Stars become powerboat pilots for Scotland's new maritime murder mystery series
The stars of Scotland's new marine murder mystery series were trained to become powerboat pilots to film dramatic scenes on the nation's rivers and lochs.
Nicola Walker and co-star Jamie Sives were put through specialist marine training by the producers of Annika before filming began during the winter lockdown in Scotland
The River Clyde, the Isle of Bute, Loch Katrine, Loch Lomond and the Beacon Arts Centre in Greenock were all deployed in the crime drama, which focuses on a marine homicide unit led by a witty and enigmatic Norwegian detective.
Due to be launched next month, the six-part series sees Walker’s character regularly “break the fourth wall" to address the audience directly.
Commissioned for UKTV’s crime drama channel Alibi and made by Glasgow-based producers Black Camel, Annika is based on the hit BBC radio series of the same name, which Walker also starred in and was set in Norway.
Annika is the first major series made under Covid restrictions in Scotland to go on air. Others include Trident thriller Vigil, the North Sea-set supernatural drama The Rig and the latest series of time-travel fantasy Outlander.
Speaking after a screening of the first episode in London, Walker said: “Normally when you’re an actor you get so infantalised on set. You get someone following you when you go to the loo and they almost wait outside to return you to the set.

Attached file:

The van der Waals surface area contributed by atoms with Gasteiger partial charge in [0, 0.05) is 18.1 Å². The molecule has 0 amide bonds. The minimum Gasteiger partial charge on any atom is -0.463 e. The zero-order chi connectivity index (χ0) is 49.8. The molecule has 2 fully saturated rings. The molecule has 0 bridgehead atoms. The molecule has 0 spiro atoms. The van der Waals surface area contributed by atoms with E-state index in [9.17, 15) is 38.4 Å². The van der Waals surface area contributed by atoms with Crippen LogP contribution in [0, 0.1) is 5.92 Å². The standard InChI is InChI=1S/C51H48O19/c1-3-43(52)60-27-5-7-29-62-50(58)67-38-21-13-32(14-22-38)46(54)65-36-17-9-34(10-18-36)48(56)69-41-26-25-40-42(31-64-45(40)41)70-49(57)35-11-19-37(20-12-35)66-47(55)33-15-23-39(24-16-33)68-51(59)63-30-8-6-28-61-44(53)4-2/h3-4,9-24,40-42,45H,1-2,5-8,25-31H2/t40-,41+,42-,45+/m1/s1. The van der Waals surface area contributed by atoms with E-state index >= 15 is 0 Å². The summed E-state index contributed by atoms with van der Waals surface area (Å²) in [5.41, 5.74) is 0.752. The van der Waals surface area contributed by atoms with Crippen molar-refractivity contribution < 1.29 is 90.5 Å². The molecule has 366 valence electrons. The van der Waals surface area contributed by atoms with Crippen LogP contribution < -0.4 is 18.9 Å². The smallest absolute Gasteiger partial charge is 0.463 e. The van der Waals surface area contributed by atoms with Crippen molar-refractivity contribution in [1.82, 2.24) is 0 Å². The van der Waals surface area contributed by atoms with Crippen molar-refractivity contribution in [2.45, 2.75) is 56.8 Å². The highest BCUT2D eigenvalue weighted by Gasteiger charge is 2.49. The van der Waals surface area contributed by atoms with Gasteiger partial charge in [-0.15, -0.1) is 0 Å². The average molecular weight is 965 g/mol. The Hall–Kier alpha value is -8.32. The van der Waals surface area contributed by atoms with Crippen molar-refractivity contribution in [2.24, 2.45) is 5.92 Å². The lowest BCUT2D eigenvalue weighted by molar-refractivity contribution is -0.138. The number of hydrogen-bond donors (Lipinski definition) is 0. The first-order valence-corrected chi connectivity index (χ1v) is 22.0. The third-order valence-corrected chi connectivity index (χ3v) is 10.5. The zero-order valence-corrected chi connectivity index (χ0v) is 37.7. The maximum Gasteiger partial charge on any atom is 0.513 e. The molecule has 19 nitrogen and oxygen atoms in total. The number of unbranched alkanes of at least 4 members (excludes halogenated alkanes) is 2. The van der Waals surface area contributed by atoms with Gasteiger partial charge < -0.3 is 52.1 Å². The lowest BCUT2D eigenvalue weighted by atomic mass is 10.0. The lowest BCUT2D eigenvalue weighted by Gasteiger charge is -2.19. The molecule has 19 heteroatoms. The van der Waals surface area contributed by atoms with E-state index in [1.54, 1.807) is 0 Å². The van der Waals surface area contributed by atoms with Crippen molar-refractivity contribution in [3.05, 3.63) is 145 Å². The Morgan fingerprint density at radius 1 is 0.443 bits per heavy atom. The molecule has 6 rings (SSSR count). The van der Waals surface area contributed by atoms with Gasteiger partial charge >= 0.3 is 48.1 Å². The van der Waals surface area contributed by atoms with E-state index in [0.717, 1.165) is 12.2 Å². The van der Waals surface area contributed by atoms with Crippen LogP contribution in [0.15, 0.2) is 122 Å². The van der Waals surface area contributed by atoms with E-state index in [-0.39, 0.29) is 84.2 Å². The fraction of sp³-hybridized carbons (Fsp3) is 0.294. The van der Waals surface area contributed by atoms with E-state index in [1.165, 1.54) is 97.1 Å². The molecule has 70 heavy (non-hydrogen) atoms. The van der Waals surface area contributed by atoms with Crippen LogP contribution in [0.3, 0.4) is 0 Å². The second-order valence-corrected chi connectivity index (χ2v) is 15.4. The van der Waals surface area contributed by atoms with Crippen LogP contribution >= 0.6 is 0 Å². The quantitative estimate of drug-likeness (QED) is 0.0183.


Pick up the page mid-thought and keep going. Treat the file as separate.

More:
"But we really did get these pilot licences. We can drive these boats quite safely now. We had to do man-overboard procedures and navigating lights and buoys and all that.
"We found out very quickly that walkie talkies, the Scottish weather and very fast ribs don’t work well together. It was very freeing as we were answerable to no-one for large chunks of the day when we were out on the water.
“In your head you think you’re going to look really glamorous and amazing, but I didn’t factor in how ****ing it was going to be in Scotland in January.
"Normally when it’s cold and you’re filming your vanity as an actor says ‘no, no, I won’t take the extra layers because I want my costume to look nice.’
“But Scotland made me go: ‘I want everything. I want every single item of thermal and want to wear 72 layers.’ I look like I can barely move because I’m wearing so many clothes to combat the extreme weather conditions.”
Sives said: “It was great playing on the boats in Inverclyde. We pretty much had access all areas to jump about on these fast ribs. They’d set drones up and send us out. The whole of the River Clyde is really under-used. There’s hardly a boat on it. We were basically there on our own.
Recalling the challenge of talking directly to the camera during filming, Walker said: “It was so weird and difficult on the first day on Annika. It’s the complete opposite of what you’re meant to do.
"But I really loved it and became slightly obsessed with it. I imagined talking to someone sitting at home on their sofa as if they were my silent partner in crime.
"It's destroyed me though. I’m filming something at the moment and I keep getting told off for looking down the barrel.”